1. “Just tell what to do so I can get on with my day!!!” covers a multitude of sins, makes you wonder how these folks got through school or maybe that’s what embittered them about doing their own research and thinking through a problem.

      a worried pause and “well it depends” is oddly more often the sign of someone with some painfully acquired wisdom on the matter, exactly opposite of our assumptions about who is the expert consultant.

      Perfect. And yet how many of us personally, service-sellers and service-receivers alike, find “well, it depends” more than a little unsatisfactory? Do we need to re-educate ourselves?

    1. 🙂

      My own lack of grey hair is only due to getting one of the right sets of genes… there has to be a benefit to being a redhead somewhere!

  3. Remember a time when the speakers at a conference – consultants included – would share their honest insight and experience? Why is it now that so many of the conferences, and particularly the national ones, have programs filled with consultants who speak only to hawk their latest product? Oh sure, we sat through sessions where consultants bragged about their latest project, but that was still a step up from the thinly-disguised selling we see today.

    Widespread availability of data, computing technologies, and the Internet as a delivery vehicle have created a perfect storm for the kind of “service” you describe. Let’s remember that a storm leave destruction in its wake. Whether it is this impact calculator or any of dozens of other calculators/programs out there, or the so-called “market data” I constantly rant about, it is filled with flaws. In the past a good consultant could understand the data, its limitations, the alternative means of analyzing it, and how to construct a model that would produce the best results for the client. Now people think they have some wonderful new product that lets them spend just a few hundred dollars on some output to get the same results. The trouble is, the results are not the same. They are often far from accurate. I often mention one project where the data from ESRI underestimated sales by 30 times the actual sales being recorded. As a consultant I could glance at the canned market report and instantly recognize it as garbage, but would the typical client? Probably not.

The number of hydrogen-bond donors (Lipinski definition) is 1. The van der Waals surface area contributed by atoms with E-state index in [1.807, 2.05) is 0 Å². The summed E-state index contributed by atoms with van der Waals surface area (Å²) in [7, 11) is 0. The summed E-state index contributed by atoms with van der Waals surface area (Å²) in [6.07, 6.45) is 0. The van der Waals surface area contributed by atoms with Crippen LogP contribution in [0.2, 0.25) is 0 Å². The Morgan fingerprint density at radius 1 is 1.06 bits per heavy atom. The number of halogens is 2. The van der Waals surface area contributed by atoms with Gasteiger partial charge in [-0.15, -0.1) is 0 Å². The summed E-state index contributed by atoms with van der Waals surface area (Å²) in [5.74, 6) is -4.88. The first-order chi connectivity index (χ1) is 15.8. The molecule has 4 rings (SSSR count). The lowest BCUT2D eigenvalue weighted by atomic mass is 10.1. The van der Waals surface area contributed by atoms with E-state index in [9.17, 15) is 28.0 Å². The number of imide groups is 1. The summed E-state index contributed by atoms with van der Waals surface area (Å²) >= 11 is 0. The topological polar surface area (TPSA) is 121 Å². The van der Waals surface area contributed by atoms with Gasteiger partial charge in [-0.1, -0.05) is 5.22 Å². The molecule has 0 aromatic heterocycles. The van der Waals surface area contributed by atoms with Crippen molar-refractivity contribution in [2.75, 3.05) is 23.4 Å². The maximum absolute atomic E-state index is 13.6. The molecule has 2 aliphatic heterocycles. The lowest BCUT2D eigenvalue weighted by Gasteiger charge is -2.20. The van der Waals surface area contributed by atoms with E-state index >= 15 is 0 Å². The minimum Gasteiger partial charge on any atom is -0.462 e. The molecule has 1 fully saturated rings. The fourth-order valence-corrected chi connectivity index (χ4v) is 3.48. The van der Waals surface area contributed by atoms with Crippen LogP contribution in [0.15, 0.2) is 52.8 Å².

So to echo what you said, take these “miracle” programs and services with a grain of salt. The data they are based on, the assumptions they use, and the methodology they employ all have errors and limitations that get compounded in the results. Chances are, you are not saving yourself any money or getting any more accurate information on which to base a decision.

    1. Thanks, Michael! I think you and I were at the same conference…
      Yes, a big piece of it is the sophisticated-looking-ness (let’s pretend that’s a word…) of the easily-chunked-out-data (ditto) and the race to the bottom pricewise. And part of it is the complete lack of sensitivity analysis — “Here’s your number, everything will work out exactly as we planned.”

      So does it make sense for consultants who are trying _not_ to be used car salespeople (to use Jim’s term below) to try to educate “typical” clients about what lies beneath the surface? How aggressive should we be in doing that? On the one hand I am furious enough at consultant who have… fouled the pool for the rest of us, for lack of a more delicate way to put it… that I am ready to start yelling loudly, but on the other hand, no one likes sour grapes.

  4. The more I see everyone’s comments and the original blog post, I am thinking that the profession of Economic Development is beginning to revolve around two universal axioms (neither of which are good in my opinion). First, economic development seems to be more about the process than the product. From my perspective as a low-key half-time ED professional, ED is nearly 85-90% about marketing and relationship building. I understand how it can play a role, but it’s role seems too pronounced. What exactly are we marketing and how are these relationships going to help? Do we understand what differentiates us from our competitors in the ED realm? The second axiom is that ED is more about outputs than outcomes. We get all excited when the new report comes out, or the new branding initiative hits or when the new restaurant breaks ground. And yes, that is important, but when do we go back and measure the effectiveness of those efforts? Are those jobs created by that restaurant moving the needle? Does that new watering hole instantly become a community asset? Did that new glossy handout convince anyone?

    1. Thanks. To be fair, this post wasn’t specifically aimed at _economic development_ consultants– it was aimed at an approach to consulting that relies on the “trust me, I’m the expert” cheese. I have seen the same out of architects, land use planners, engineers of all stripes, you name it. It becomes same tune, different words– but similar risks and usual results.

      At the same time, however, William P raises what I read as a pretty tough assessment of economic development here. What do you think?

  5. Professor Harold Hill here. I’m here to talk about a boys band ….

    … We need your credentials!

    New century, new territory, same story.

  6. That’s right…point at the gray haired guys in the suit…not us bald guys in the blazers…. 😉